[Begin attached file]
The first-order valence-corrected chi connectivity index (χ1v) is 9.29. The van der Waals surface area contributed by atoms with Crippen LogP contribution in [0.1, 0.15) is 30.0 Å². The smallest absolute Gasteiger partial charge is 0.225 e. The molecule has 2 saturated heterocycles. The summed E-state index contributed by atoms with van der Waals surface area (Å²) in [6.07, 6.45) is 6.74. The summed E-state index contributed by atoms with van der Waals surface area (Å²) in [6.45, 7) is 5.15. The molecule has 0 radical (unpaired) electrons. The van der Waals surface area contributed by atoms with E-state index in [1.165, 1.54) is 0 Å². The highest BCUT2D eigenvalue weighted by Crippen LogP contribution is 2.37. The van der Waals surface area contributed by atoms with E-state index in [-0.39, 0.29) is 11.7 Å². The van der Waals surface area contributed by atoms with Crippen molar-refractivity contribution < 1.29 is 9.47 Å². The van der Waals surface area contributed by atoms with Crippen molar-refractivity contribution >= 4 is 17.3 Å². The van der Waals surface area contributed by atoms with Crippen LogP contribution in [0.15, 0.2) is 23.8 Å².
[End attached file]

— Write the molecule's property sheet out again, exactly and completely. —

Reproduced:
The first-order valence-corrected chi connectivity index (χ1v) is 9.29. The van der Waals surface area contributed by atoms with Crippen LogP contribution in [0.1, 0.15) is 30.0 Å². The smallest absolute Gasteiger partial charge is 0.225 e. The molecule has 2 saturated heterocycles. The summed E-state index contributed by atoms with van der Waals surface area (Å²) in [6.07, 6.45) is 6.74. The summed E-state index contributed by atoms with van der Waals surface area (Å²) in [6.45, 7) is 5.15. The molecule has 0 radical (unpaired) electrons. The van der Waals surface area contributed by atoms with E-state index in [1.165, 1.54) is 0 Å². The highest BCUT2D eigenvalue weighted by Crippen LogP contribution is 2.37. The van der Waals surface area contributed by atoms with E-state index in [-0.39, 0.29) is 11.7 Å². The van der Waals surface area contributed by atoms with Crippen molar-refractivity contribution < 1.29 is 9.47 Å². The van der Waals surface area contributed by atoms with Crippen molar-refractivity contribution >= 4 is 17.3 Å². The van der Waals surface area contributed by atoms with Crippen LogP contribution in [0.15, 0.2) is 23.8 Å².